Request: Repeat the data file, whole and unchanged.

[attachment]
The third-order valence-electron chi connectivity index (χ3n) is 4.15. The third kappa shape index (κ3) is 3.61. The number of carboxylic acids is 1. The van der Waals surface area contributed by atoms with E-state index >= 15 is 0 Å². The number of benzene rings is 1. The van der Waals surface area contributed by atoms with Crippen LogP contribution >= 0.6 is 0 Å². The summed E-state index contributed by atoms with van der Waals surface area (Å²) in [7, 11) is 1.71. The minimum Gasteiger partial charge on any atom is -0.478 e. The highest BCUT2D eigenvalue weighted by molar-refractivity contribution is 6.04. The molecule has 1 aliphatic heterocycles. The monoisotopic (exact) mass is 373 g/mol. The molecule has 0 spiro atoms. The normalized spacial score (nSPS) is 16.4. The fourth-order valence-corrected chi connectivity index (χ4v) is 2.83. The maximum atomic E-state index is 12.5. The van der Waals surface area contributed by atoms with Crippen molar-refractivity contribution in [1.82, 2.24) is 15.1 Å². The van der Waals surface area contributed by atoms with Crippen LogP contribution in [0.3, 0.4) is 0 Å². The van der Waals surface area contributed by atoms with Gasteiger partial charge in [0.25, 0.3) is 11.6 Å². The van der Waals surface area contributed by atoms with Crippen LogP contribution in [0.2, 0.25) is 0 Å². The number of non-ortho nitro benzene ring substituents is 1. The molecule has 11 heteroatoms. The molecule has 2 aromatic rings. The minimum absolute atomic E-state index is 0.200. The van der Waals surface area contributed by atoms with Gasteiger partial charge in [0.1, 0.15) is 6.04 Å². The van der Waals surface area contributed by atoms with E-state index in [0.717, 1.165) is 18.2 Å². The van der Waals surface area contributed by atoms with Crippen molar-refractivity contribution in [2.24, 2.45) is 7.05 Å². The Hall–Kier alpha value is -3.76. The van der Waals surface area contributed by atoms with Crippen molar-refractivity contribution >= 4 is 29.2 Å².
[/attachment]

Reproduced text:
The third-order valence-electron chi connectivity index (χ3n) is 4.15. The third kappa shape index (κ3) is 3.61. The number of carboxylic acids is 1. The van der Waals surface area contributed by atoms with E-state index >= 15 is 0 Å². The number of benzene rings is 1. The van der Waals surface area contributed by atoms with Crippen LogP contribution >= 0.6 is 0 Å². The summed E-state index contributed by atoms with van der Waals surface area (Å²) in [7, 11) is 1.71. The minimum Gasteiger partial charge on any atom is -0.478 e. The highest BCUT2D eigenvalue weighted by molar-refractivity contribution is 6.04. The molecule has 1 aliphatic heterocycles. The monoisotopic (exact) mass is 373 g/mol. The molecule has 0 spiro atoms. The normalized spacial score (nSPS) is 16.4. The fourth-order valence-corrected chi connectivity index (χ4v) is 2.83. The maximum atomic E-state index is 12.5. The van der Waals surface area contributed by atoms with Crippen molar-refractivity contribution in [1.82, 2.24) is 15.1 Å². The van der Waals surface area contributed by atoms with Crippen LogP contribution in [0.3, 0.4) is 0 Å². The van der Waals surface area contributed by atoms with Gasteiger partial charge in [0.25, 0.3) is 11.6 Å². The van der Waals surface area contributed by atoms with Crippen LogP contribution in [0.2, 0.25) is 0 Å². The number of non-ortho nitro benzene ring substituents is 1. The molecule has 11 heteroatoms. The molecule has 2 aromatic rings. The minimum absolute atomic E-state index is 0.200. The van der Waals surface area contributed by atoms with Gasteiger partial charge in [0.1, 0.15) is 6.04 Å². The van der Waals surface area contributed by atoms with E-state index in [0.717, 1.165) is 18.2 Å². The van der Waals surface area contributed by atoms with Crippen molar-refractivity contribution in [2.24, 2.45) is 7.05 Å². The Hall–Kier alpha value is -3.76. The van der Waals surface area contributed by atoms with Crippen molar-refractivity contribution >= 4 is 29.2 Å².